4 ways to eat onion weed flowers
In spite of its lovely poetic name, Allium triquetrum, New Zealanders have been battling with onion weed for what feels like forever. But people in Europe have been eating something very similar from the same botanical family for centuries. In Germany, bärlauch is a close relative of our onion weed and is sought-after in markets.
While I certainly don't want to advocate ‘spreading it around' (it does that quite well by itself ), you can definitely utilise this plant and even learn to love it.
I was introduced to this edible wild green some years ago at a community where I came across a little gang of kids who were eating the stalks and flowers with great gusto. Imagine my delight when I discovered that this was an onionflavoured plant that I could eat raw. Usually raw garlic and onion make me feel rather ill but this so called ‘weed', with its three-cornered stalks and droopy white flowers, had me instantly hooked.
This dip has a unique spicy tang to it and is a perfect accompaniment with onion weed-battered flowers or flower pikelets, or serve with wedges, carrot sticks or crackers. It goes down a treat on any nibbles platter. These delightful little pikelets are great to make with kids. First, you go out and pick flowers together, and then you eat them! It's the best way to introduce youngsters to the joys of foraging. If you don't have oatmeal, you can make your own by pulsing rolled oats in a food processor until they resemble coarse flour.
Riverstone is in a pretty quiet part of the world. You’d think it might attract a couple of dozen cars a day, but it’s midweek and the large car park is buzzing. We decide we’ll spend an hour here. Two hours later and we’ve hardly started.
The property is a palette of artistic vistas. Everywhere you look, there are gardens, fruit trees and perennial beds, all liberally fertilised with cow manure and overflowing with produce and flowers in imaginative combinations.
The scale is impressive. The gardener here doesn’t believe in tiddly little plots. There are large, raised beds and serious vegetable production on a grand scale. When a chef in starched white apron runs out, he’s cutting enough fennel to last our household for a month.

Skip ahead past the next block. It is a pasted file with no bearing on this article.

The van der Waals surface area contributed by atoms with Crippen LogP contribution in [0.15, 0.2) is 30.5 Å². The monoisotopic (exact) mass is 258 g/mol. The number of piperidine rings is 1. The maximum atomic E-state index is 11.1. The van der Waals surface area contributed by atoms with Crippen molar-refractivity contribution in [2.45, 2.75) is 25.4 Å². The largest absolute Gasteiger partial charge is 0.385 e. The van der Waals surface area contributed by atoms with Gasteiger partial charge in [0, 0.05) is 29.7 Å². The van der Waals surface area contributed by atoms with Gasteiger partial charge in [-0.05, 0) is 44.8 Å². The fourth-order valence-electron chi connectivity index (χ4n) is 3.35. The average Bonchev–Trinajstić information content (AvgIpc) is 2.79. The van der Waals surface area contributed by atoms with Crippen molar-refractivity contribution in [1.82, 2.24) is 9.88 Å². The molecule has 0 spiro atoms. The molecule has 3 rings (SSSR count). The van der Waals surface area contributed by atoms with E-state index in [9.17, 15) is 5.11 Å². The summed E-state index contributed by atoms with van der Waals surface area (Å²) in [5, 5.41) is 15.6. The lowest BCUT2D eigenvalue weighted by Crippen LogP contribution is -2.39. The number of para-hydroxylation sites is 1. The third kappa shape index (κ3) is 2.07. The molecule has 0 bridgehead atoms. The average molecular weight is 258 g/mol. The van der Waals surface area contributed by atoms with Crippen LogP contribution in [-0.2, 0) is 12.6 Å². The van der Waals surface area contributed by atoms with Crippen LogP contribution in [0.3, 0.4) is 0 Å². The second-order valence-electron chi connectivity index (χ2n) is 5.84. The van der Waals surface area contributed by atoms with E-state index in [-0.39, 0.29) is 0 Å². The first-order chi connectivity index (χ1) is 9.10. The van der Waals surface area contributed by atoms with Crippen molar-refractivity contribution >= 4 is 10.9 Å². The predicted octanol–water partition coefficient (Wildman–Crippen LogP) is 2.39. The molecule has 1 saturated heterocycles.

The evidence of an artist’s hand goes beyond the gardens. Beside the orchard, what was a huge farm shed is now a huge gift shop, colour-themed to show exhibit quality.
Smack in the middle, and almost at odds with the country, cottagey-style garden, is a large, minimalist-style, modern restaurant with floor to ceiling windows. It’s humming. The view out
Dot’s words, “blew them off the planet.’ It was a far from ideal place for a garden.
Dot planted pines and gradually built gardens around the original house, including beds of dried flowers which paved the way for the giftware business.
“Most people would choose a site with beautiful soil and put a garden in it. We had a paddock and we stuck a restaurant on it!”
This means Dot gardens in a very different form to most people. It requires constant renewal of the soil so all the plots need vehicle access to take away waste and restore soil. Cow manure is supplied from the effluent ponds of the six dairy farms that Neil and Dot now have around them.
“All of it is used – there is never any spare.”
“(Usually), there is no connection to the grower other than the telephone and you can be quite draconian, just chopping and changing.
“We had a wish list that we wanted but we’ve learnt that if something in the garden is ready, you have to use it. It won’t wait for you. When you scream for coriander, and it comes on, if you don’t use it you can look a bit of a goose.”
Bevan and the boys in the kitchen do most of the harvesting at Riverstone. Sometimes, they don’t get it right and get into trouble for their poor work.
“People used to taking stuff out of a box, coming into this environment, will mow the whole lot down. If someone is not used to picking cavalo nero, they will take the top out of it and it really holds plants back.”
The kitchen has had to come to an understanding of how plants grow.
“Once you understand that, you can maximise what you get back from it, looking after the kitchen and the garden as well.”
Bevan can – and does – change the menu overnight to use what is available. Over summer they will change every three weeks as stone fruit shifts in availability. The leanest time of year is spring but the rest of the year is jam-packed with different things coming on at different times: strawberries, cherries, stone fruit, pears, apples, leeks, kale, rainbow chard, rhubarb, and the list goes on. Fully utilising the garden means pushing the boundaries of what people will eat. Everything has its season on the menu, either as a star piece, or sometimes snuck in undercover. Bevan will serve caesar salad with cavalo nero, beetroot with bits of curly kale, pureed and roasted cauliflower, or sautéed Brussels sprouts over duck.
“For some people it’s the norm, for others it’s a bit of a shock. They say, ‘What are these strange looking things on my plate?’
“With traditional eaters you can have a bit of fun pushing boundaries without them realising, like something under or on top of a steak. I like to be able to influence a generation of locals. We’re not trying to be tricky. Just real people making real food, really flash, and above all, tasty.”